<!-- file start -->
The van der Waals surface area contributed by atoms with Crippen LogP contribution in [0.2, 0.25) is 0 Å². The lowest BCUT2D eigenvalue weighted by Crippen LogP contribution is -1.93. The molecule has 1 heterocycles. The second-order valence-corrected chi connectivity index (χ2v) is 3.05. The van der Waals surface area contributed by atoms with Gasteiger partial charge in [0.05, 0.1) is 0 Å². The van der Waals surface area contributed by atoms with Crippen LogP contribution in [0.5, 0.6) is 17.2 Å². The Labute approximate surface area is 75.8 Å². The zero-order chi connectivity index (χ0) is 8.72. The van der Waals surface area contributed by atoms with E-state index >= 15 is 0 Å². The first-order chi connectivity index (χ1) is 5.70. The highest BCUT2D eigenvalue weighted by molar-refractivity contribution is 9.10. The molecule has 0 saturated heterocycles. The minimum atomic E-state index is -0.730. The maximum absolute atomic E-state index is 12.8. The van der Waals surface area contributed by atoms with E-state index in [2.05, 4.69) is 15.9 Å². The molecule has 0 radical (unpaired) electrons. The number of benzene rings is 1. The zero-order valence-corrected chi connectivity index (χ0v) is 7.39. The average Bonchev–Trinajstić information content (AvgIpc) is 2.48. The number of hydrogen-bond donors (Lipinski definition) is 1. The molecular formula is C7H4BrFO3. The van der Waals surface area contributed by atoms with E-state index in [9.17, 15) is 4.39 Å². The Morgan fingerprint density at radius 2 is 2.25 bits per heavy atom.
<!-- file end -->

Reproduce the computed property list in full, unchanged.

The van der Waals surface area contributed by atoms with Crippen LogP contribution in [0.2, 0.25) is 0 Å². The lowest BCUT2D eigenvalue weighted by Crippen LogP contribution is -1.93. The molecule has 1 heterocycles. The second-order valence-corrected chi connectivity index (χ2v) is 3.05. The van der Waals surface area contributed by atoms with Gasteiger partial charge in [0.05, 0.1) is 0 Å². The van der Waals surface area contributed by atoms with Crippen LogP contribution in [0.5, 0.6) is 17.2 Å². The Labute approximate surface area is 75.8 Å². The zero-order chi connectivity index (χ0) is 8.72. The van der Waals surface area contributed by atoms with E-state index >= 15 is 0 Å². The first-order chi connectivity index (χ1) is 5.70. The highest BCUT2D eigenvalue weighted by molar-refractivity contribution is 9.10. The molecule has 0 saturated heterocycles. The minimum atomic E-state index is -0.730. The maximum absolute atomic E-state index is 12.8. The van der Waals surface area contributed by atoms with E-state index in [2.05, 4.69) is 15.9 Å². The molecule has 0 radical (unpaired) electrons. The number of benzene rings is 1. The zero-order valence-corrected chi connectivity index (χ0v) is 7.39. The average Bonchev–Trinajstić information content (AvgIpc) is 2.48. The number of hydrogen-bond donors (Lipinski definition) is 1. The molecular formula is C7H4BrFO3. The van der Waals surface area contributed by atoms with E-state index in [9.17, 15) is 4.39 Å². The Morgan fingerprint density at radius 2 is 2.25 bits per heavy atom.